The money folks

Bill Gates has found his education philanthropy very disappointing. School children and teachers everywhere have let him down.

Mark Zuckerberg, humbled by the lack of results in Newark, has decided to listen to his wife, do more small bore stuff, and focus on efforts close to home.

Eli Broad suspended the Broad Prize in 2014, giving no more money to “good” urban districts. Three years later, California’s response to the leaked information about Broad’s plan to double the number of charters in Los Angeles was so hostile the organization was forced to regroup and claim they weren’t focusing on charters. No one believed them, and the anger may have led to California’s decision to give districts more power to deny charter applications (see above). A year later, Broad retired. His successor pulled up stakes from California and paid Yale to give them digs–the pandemic followed. I’m not saying it was a cause, or anything. 

Betsy DeVos learned that writing checks to people who want her approval and trying to make  policy by winning the approval of people who don’t need her money isn’t at all the same thing.

Unions

The 2012 Chicago teachers won their strike and won big, despite the active opposition of  liberal columnists and wonks, in addition to the usual  criticism by education reformers or just conservatives. Obama probably would have supported mayor Rahm Emmanuel in fighting for what were clearly the Administration’s priorities, but he was running for re-election and couldn’t alienate teachers. Yet in the face of all that Democratic establishment support, and the near-complete support of the media, polls showed that over 60% of black and Hispanics, and nearly half of whites, supported the teachers. (I was fascinated by those polls because “an extremely overweight, frowsy, no-bullshit, way the hell left of center black woman virtually coldcocked a younger, relatively good-looking hard ass Democrat mayor who’s best buds with the big O.” Just as had been the case two years earlier, when black voters kicked out Michelle Rhee’s boss so she’d have to be fired, the CTU strike showed the vast gap between the widely bipartisan establishment view of those greedy teachers and the ground view reality of the voters.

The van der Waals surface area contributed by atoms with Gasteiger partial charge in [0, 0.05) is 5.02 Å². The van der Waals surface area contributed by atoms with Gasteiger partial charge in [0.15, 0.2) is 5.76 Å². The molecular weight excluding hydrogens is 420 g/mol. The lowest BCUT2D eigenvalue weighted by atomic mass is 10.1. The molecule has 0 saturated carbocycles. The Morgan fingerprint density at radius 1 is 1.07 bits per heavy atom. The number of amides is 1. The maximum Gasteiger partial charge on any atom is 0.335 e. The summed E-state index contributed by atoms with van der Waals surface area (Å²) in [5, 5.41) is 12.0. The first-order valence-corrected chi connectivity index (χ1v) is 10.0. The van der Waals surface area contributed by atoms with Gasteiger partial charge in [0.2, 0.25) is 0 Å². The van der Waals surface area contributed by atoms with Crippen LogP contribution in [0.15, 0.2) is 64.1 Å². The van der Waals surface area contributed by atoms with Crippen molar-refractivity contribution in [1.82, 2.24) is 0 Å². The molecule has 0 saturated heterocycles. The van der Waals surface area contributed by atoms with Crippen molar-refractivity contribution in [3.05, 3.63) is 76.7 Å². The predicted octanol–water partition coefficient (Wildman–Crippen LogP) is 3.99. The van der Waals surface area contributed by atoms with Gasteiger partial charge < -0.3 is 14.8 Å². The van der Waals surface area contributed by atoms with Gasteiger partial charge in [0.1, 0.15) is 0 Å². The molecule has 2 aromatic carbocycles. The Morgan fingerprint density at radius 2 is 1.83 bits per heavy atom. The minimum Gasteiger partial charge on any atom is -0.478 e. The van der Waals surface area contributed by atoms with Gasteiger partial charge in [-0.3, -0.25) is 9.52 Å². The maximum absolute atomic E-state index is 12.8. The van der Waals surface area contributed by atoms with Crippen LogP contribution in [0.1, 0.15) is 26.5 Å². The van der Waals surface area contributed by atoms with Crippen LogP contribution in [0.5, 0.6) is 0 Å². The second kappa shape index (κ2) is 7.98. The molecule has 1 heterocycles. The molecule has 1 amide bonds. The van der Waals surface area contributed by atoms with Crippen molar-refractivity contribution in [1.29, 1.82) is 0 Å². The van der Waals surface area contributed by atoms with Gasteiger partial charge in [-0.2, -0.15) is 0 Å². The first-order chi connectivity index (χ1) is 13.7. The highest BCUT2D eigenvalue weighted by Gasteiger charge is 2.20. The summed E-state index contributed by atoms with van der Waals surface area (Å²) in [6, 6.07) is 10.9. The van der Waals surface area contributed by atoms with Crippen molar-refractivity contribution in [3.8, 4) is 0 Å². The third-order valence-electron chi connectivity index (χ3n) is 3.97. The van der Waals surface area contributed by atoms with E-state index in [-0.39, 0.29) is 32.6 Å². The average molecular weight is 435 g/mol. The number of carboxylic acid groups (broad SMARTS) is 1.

Unions lost a number of court cases, but it’s hard to argue it hurt them much. Vergara was overturned. Janus, the victory that conservative have awaited for 30 years,  led to a minor loss of union membership but certainly didn’t yield the desired results.  Almost immediately after the decision in 2018, a wave of red state teacher strikes proved successful. Unions have very little power in these states, and yet wild-cat unauthorized strikes were successful in winning pay increases. Why? Well, parents supported the teachers and it’s a bit difficult to fire all the teachers in an illegal strike if there aren’t any replacements waiting around.

Meanwhile, during the pandemic, conservatives have been shrieking about the corrupt union hold on public schools and how they are keeping the schools closed despite no covid19 risk. Now, this is also nonsense, but leave the details for another article. The larger point is this:  it’s two years past Janus and Republicans are still blaming unions for their money and their power and their chokehold on Democrat policy. Again, nonsense. But what the hell did Janus do, if they’re still bitching? 

Governance

The Tennessee Achievement School District, which took on all the state’s lowest scoring schools to be fixed and sent on their way by miracle worker Chris Barbic, has crashed and burned. (Barbic got out before anyone noticed.) Mark Zuckerberg and Corey Booker’s handpicked superintendent, Cami Anderson, was run out of town by an angry parent population. Joel Klein left his job running NYC schools after everyone learned that the great test score gains of the previous few years had been due to lowered cut scores. He then ran a Murdoch-owned education company Amplify that was a complete failure, and he’s out of education now as well. Quick: what’s the name of the next two NYC chancellors? You can’t remember, can you? (Cathie Black and, when she flamed out after a few months, Dennis Walcott.) Then diBlasio won, and while Governor Cuomo jerked him around with Success Academy, New York City schools have rolled back a lot of the reform movement.

And it’s no use blaming teachers unions money, either. Pro-charter Marshall Tuck outspent both Tonys, Torlakson and Thormond, for California superintendent and lost both times. In 2012, pro-union underdog Gloria Ritz beat  Tony Bennett, literally the education reform idol, for state superintendent in Indiana, despite Bennett outspending her. Then Ritz lost to Republican Jennifer McCormack in 2016–but Jennifer, a special ed teacher, proved very union friendly, siding with the teachers time and again. Meanwhile, Bennett went to Florida to be state commissioner, and was fired in 2013.

It all really did come tumbling down.

Today